Weighing was by guess, but it was said of them that they seldom missed an animal's weight by more than a very few pounds. They paid the farmer the most recent market price of which they were aware. They bought several head from a farmer on Deep creek in one instance, and when they got home they learned that the market was significantly higher than the price they had paid him. So they returned to Deep creek and paid the man the difference. It was a mountain way of doing business that enabled Dock to stay in business.
When they had gathered enough cattle to make it worthwhile, they, meaning members of the Conner family usually would start a drive back into the mountains, looking for good grazing in the river valleys, on the heads of creeks and on the ridge tops. The pounds that they put on that summer, assuming that the market didn't go down drastically, represented a profit. Dock almost always sold off all his cattle in the fall. Sometimes he sent them east through Asheville to the market in Richmond, Virginia.
Where the cattle had been grazing when it was time to take them out of the mountains often determined whether they would be driven north and west into Tennessee, or south and east through Carolina. The mountain land was still owned by the lumber companies until it was purchased for the creation of Great Smoky Mountains National Park. Logging on most tracts was completed in the 1920s or earlier, and from then until the [National] Park Service began patrolling was when the free range was most plentiful. Anybody who owned cattle was welcome.
The Conner family started moving to Tennessee in 1937, first to Gatlinburg and then to the Pigeon Forge farm Dock had bought 11 years earlier. He lived his last years here with the family of his son Charles W "Charlie." And less than a handful of years after Dock died in 1948, Pigeon Forge lots with 100 feet of road frontage and 150 feet deep were selling for more than he had paid for 115 acres.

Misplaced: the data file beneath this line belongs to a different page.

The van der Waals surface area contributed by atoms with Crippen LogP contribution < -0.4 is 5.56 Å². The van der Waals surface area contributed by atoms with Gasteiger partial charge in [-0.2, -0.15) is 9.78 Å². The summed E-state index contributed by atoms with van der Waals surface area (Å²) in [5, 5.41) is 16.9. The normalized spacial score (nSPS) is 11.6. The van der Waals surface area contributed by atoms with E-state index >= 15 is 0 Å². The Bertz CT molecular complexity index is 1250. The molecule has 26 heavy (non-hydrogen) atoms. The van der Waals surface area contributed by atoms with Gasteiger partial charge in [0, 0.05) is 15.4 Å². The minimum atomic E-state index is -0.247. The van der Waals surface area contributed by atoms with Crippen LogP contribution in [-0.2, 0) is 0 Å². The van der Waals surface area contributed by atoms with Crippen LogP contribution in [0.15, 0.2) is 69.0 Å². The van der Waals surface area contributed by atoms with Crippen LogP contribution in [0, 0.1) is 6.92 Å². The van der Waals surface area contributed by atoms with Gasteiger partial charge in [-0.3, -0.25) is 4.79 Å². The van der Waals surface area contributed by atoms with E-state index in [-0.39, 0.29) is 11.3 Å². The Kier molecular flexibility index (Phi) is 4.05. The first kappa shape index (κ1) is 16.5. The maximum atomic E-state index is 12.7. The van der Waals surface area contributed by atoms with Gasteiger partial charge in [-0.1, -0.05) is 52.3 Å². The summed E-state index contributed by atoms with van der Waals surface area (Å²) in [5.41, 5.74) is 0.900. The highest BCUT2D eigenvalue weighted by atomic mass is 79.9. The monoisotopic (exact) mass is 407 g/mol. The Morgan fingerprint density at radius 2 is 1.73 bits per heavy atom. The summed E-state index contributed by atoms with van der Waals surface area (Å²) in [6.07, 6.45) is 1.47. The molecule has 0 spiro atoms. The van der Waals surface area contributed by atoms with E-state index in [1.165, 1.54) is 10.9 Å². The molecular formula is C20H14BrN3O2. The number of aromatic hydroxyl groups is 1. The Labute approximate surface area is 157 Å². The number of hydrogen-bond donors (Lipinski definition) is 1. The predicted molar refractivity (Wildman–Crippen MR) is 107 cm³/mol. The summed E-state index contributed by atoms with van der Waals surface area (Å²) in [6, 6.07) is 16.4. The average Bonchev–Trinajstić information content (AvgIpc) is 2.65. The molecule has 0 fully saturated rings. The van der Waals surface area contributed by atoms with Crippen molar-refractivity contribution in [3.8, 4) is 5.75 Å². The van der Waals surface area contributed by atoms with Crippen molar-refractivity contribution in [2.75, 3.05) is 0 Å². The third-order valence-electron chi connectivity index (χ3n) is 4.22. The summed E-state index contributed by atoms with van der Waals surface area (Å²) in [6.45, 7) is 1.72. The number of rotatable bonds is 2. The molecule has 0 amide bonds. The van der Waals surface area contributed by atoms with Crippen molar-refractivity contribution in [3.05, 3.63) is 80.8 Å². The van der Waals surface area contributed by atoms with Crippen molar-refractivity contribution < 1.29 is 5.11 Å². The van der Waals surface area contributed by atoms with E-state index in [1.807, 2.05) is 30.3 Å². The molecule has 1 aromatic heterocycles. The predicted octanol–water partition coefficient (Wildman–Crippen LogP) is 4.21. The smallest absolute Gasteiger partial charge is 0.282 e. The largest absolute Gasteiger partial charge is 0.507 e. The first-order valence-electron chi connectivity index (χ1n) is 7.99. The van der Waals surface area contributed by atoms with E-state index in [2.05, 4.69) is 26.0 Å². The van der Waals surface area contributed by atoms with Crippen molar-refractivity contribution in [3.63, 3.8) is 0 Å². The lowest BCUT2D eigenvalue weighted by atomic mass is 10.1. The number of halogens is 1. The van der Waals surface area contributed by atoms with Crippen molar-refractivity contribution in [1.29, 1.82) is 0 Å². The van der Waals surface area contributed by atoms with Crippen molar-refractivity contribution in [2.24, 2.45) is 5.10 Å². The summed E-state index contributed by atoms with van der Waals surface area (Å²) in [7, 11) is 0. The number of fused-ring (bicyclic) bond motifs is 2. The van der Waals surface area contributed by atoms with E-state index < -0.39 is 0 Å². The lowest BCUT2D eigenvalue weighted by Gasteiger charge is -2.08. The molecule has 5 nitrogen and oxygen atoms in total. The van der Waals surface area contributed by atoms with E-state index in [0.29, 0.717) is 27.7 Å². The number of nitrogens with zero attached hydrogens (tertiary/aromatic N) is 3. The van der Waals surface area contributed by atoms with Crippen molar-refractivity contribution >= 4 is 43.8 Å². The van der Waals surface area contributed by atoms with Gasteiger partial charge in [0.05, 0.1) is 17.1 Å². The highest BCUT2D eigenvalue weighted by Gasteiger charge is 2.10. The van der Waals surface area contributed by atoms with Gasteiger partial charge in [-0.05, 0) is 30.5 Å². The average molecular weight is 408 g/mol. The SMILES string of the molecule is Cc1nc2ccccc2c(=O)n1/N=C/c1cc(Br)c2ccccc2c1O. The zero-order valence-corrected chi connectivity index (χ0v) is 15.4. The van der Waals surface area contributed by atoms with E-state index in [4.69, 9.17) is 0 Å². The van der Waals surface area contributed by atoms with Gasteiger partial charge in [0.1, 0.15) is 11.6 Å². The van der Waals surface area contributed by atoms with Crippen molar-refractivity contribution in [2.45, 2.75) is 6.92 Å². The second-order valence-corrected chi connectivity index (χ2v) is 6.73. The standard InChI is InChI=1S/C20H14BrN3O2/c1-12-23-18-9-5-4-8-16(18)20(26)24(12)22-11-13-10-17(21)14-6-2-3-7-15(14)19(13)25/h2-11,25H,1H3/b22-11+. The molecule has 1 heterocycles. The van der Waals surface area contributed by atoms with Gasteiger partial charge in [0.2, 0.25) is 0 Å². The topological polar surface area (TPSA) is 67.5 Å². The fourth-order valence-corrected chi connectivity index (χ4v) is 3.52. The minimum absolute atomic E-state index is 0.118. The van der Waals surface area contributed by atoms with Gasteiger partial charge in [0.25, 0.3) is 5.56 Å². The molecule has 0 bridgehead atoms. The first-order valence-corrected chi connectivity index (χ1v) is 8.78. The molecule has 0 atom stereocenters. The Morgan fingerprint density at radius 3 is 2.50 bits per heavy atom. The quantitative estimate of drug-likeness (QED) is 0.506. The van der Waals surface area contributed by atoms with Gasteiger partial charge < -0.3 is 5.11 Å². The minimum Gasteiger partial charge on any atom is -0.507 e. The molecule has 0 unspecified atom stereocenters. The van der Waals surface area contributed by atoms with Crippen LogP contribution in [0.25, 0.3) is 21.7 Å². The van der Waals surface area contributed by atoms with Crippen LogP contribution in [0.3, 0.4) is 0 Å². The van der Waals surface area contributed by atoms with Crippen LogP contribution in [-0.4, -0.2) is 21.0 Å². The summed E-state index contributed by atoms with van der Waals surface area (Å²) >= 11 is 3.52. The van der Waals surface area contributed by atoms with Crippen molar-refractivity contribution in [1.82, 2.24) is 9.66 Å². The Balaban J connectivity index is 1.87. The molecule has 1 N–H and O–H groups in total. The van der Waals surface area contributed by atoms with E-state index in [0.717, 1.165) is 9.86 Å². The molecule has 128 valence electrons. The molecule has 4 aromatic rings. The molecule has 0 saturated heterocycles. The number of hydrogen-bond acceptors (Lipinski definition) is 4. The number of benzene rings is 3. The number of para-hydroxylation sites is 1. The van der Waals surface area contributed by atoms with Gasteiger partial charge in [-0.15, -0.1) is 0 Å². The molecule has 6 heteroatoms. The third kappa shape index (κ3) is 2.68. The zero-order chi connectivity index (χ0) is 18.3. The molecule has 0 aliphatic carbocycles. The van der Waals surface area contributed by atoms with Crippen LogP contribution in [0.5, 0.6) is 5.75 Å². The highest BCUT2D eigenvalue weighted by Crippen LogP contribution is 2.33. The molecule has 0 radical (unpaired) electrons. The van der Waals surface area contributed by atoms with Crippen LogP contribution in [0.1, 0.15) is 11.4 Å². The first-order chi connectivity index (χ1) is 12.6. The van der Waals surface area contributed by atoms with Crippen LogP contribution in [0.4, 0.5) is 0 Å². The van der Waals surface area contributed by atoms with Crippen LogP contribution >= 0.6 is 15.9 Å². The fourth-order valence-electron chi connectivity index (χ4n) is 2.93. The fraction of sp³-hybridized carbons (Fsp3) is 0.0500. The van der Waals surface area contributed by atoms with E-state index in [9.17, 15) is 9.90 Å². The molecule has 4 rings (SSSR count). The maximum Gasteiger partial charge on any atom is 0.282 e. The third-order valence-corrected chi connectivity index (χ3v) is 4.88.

Fascinating to think about how familiar William Henry and his son Dock were with the Oconaluftee area. I'm positive they knew every creek-branch-and laurel hell within 50 miles.
When Dock was 84 years old he was interviewed about his life in Oconaluftee by Joseph Sargent Hall. I found the interview on the Appalachian English website.
D. F. "Doc" Conner (Oconaluftee, Swain County, North Carolina) was age 84 when interviewed. He was self-educated and the owner of a country store.
I was borned in Jackson County eighteen fifty-five and was about eight years old, I guess, or nine, moved from that county to, my father did, to, to Macon County, and we were there for about six years, I think. And then we, my father moved to, to, into this county known as, it was Jackson at that time again, but was finally made to, so called to be Swain County, a new county struck off, and that was here on the waters of Luftee River. I stayed there from the time I were about fourteen years old, I think, on up till today on this river known as the Oconaluftee River, and I've been here in these mountains ever since, reared up just, just come up. And now I'm a-gittin' up in years, eighty-four, I think, been here in the Smoky Mountains ever since, since I was about maybe fourteen years old. Of course, we are here in the park now, the park area. Our lands is turned over to the, to the, the Smoky Mountain National Park.
Since Hall recorded Dock Conner's words-click here-to hear him for yourself. (*Before you listen you may need to stop the music player-the music controls are along the top of this page on the far left side-just above the Blind Pig logo. Click the center round button to stop the player)
By reading historical documents connected to the Lufty Baptist Church one can clearly see William Henry and Dock played a significant role in the church. From Bushrod Conner's baptizing in August of 1836-all the way through to the 1900s Conners show up in the minutes.
The sheer number of Conners listed in the minutes tell me-the Conners played a significant role in all of Oconaluftee. Like the rest of Appalachia-families tended to stay put in the Oconaluftee area-as long as they had a home.
*Sources: Ocona Lufta Baptist Pioneer Church of the Smokies 1836-1939. Text by Florence Cope Bush. Over 1,000 names from church records. Copyright 1990 Misty Cove Press PO Box 22572, Concord, TN 37933-0572; Julius J. Conner and family from North Carolina and Tennessee to Skagit County; Southern Appalachian English.